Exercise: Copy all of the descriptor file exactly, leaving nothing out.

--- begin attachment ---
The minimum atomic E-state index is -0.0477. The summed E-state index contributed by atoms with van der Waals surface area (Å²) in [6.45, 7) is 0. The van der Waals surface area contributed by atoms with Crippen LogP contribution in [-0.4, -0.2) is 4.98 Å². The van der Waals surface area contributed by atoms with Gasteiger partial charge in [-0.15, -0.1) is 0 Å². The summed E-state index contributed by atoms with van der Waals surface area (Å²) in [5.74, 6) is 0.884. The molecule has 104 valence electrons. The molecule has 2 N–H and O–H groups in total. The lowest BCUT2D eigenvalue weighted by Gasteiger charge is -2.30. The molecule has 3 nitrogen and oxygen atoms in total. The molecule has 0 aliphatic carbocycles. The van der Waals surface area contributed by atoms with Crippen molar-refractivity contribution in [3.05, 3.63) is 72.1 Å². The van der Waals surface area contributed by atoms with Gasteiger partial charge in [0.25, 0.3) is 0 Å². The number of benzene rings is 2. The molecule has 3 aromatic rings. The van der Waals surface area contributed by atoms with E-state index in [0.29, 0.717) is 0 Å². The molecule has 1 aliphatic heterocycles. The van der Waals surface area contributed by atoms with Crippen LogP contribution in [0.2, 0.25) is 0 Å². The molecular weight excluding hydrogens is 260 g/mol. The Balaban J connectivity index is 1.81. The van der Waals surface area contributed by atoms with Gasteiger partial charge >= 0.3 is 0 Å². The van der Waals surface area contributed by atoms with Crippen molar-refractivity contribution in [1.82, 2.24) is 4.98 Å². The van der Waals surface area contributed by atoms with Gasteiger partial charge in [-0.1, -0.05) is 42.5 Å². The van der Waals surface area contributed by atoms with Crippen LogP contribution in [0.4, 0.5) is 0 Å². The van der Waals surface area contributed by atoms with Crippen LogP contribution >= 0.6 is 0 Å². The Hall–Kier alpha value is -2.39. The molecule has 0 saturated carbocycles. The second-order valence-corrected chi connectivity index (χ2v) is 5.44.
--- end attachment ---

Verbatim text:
The minimum atomic E-state index is -0.0477. The summed E-state index contributed by atoms with van der Waals surface area (Å²) in [6.45, 7) is 0. The van der Waals surface area contributed by atoms with Crippen LogP contribution in [-0.4, -0.2) is 4.98 Å². The van der Waals surface area contributed by atoms with Gasteiger partial charge in [-0.15, -0.1) is 0 Å². The summed E-state index contributed by atoms with van der Waals surface area (Å²) in [5.74, 6) is 0.884. The molecule has 104 valence electrons. The molecule has 2 N–H and O–H groups in total. The lowest BCUT2D eigenvalue weighted by Gasteiger charge is -2.30. The molecule has 3 nitrogen and oxygen atoms in total. The molecule has 0 aliphatic carbocycles. The van der Waals surface area contributed by atoms with Crippen molar-refractivity contribution in [3.05, 3.63) is 72.1 Å². The van der Waals surface area contributed by atoms with Gasteiger partial charge in [0.25, 0.3) is 0 Å². The number of benzene rings is 2. The molecule has 3 aromatic rings. The van der Waals surface area contributed by atoms with E-state index in [0.29, 0.717) is 0 Å². The molecule has 1 aliphatic heterocycles. The van der Waals surface area contributed by atoms with Crippen LogP contribution in [0.2, 0.25) is 0 Å². The molecular weight excluding hydrogens is 260 g/mol. The Balaban J connectivity index is 1.81. The van der Waals surface area contributed by atoms with Gasteiger partial charge >= 0.3 is 0 Å². The van der Waals surface area contributed by atoms with Crippen molar-refractivity contribution in [1.82, 2.24) is 4.98 Å². The van der Waals surface area contributed by atoms with Gasteiger partial charge in [-0.1, -0.05) is 42.5 Å². The van der Waals surface area contributed by atoms with Crippen LogP contribution in [0.4, 0.5) is 0 Å². The van der Waals surface area contributed by atoms with Crippen LogP contribution >= 0.6 is 0 Å². The Hall–Kier alpha value is -2.39. The molecule has 0 saturated carbocycles. The second-order valence-corrected chi connectivity index (χ2v) is 5.44.